NYC Council Looks to Crack Down on Phony Immigration Attorneys Amid Trump-Induced Panic

img 2777 NYC Council Looks to Crack Down on Phony Immigration Attorneys Amid Trump Induced Panic

City Council Speaker Melissa Mark-Viverito and other Council members at the monthly pre-stated meeting. Madina Toure/Observer

The City Council passed legislation seeking to curb the unauthorized practice of immigration law—part of what the liberal leadership described as a larger effort to maintain the city’s status as a so-called “sanctuary city” for immigrants during the administration of President Donald Trump.

The bill, sponsored by Queens Councilman Daniel Dromm, would lay out stricter guidelines for individuals advertising immigration assistance services, in hopes of further safeguarding foreign-born New Yorkers against fraud and unlawful application of immigration law. The legislation calls upon the city’s Department of Consumer Affairs to craft a “Bill of Rights” that service providers would have to incorporate in their contracts, along with specific language in their contracts regarding the provider’s responsibilities and limitations.

Providers would also have to post required signage in English and in the languages in which they give or offer to provide services.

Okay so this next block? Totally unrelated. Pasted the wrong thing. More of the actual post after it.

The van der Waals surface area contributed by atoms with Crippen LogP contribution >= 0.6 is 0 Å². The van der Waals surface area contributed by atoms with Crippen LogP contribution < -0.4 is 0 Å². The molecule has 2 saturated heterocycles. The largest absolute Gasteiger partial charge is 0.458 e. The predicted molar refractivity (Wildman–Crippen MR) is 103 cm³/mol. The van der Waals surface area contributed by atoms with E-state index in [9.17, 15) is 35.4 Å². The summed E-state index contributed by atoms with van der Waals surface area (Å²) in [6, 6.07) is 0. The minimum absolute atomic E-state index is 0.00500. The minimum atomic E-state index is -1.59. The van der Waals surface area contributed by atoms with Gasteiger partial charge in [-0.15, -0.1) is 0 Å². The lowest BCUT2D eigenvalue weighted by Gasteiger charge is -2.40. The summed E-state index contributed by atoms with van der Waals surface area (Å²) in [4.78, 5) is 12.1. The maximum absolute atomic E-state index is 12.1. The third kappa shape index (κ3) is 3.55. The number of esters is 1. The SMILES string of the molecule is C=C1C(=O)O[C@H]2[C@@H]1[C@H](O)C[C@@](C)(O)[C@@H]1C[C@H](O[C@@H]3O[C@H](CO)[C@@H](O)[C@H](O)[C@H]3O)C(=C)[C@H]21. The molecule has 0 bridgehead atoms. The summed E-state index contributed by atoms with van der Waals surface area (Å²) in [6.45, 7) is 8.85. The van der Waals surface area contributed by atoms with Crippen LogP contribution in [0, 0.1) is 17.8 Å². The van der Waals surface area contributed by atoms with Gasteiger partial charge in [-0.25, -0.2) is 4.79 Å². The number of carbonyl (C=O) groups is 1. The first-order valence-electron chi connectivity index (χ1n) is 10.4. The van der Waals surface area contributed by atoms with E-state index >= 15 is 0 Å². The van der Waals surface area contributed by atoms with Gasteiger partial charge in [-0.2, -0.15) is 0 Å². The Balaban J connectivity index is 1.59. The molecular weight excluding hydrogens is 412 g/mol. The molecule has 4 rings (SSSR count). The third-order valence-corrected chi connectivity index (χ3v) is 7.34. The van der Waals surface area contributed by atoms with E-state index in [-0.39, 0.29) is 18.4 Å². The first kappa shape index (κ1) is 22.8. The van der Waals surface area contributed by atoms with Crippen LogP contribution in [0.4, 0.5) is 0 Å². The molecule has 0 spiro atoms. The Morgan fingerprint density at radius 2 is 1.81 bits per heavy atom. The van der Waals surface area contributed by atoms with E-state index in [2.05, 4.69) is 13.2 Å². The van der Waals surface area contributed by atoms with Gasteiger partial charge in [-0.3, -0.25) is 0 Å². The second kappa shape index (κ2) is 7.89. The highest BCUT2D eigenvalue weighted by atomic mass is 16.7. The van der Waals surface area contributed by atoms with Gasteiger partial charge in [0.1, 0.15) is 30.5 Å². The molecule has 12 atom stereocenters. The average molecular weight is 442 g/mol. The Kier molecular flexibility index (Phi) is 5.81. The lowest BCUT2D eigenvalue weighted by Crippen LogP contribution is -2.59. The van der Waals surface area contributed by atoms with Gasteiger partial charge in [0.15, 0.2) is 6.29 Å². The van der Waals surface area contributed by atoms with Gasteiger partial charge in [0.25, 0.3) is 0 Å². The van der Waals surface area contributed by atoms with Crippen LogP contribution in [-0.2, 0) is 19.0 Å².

“Providers of immigration assistance services would be prohibited from offering and providing services that should only be provided by an attorney and from making statements that could lead an individual to believe that the provider is an attorney or authorized to give legal advice,” said Council Speaker Mark-Viverito.

Dromm noted the prevalence of so-called “notario” fraud in Spanish-speaking districts like his own, which takes advantage of the misconception among some immigrants that the title “notary public” refers to an individual with a law license in the United States as it does in Latin America. This results in foreign nationals facing arrest and expulsion from the country to pay exorbitant sums to scammers who lack the training and certification to represent them.

“Since this bill was introduced in 2015, the situation has gone from difficult to dire,” Dromm said, alluding to Trump’s aggressive enforcement agenda. “When I first took office, I think it was 2011 on a Friday night about five minutes to five, 12 people walked into my office and said that they had paid over $5,000 for letters for things that the attorneys who did the letters knew were not going to move their case forward.”

Thebill would also obligate the Department of Consumer Affairs Department to compile and provide periodic reports to the Council with information concerning the number, type, source and result of complaints against providers, as well as detail the agency’s efforts to investigate providers in a satisfactory manner. The bureau would also have to offer outreach and education to communities about typical scams in which providers partake and how to report them as well as its services.

In their budget response to Mayor Bill de Blasio’s preliminary spending plan, Mark-Viverito and Queens Councilwoman Julissa Ferreras-Copeland, chairwoman of the Council’s Committee on Finance, urged de Blasio to allocate more than $25 million from his city budget to help immigrants who may be arrested and expelled under Trump, including $12 million to guarantee counsel to those seeking to stave off deportation.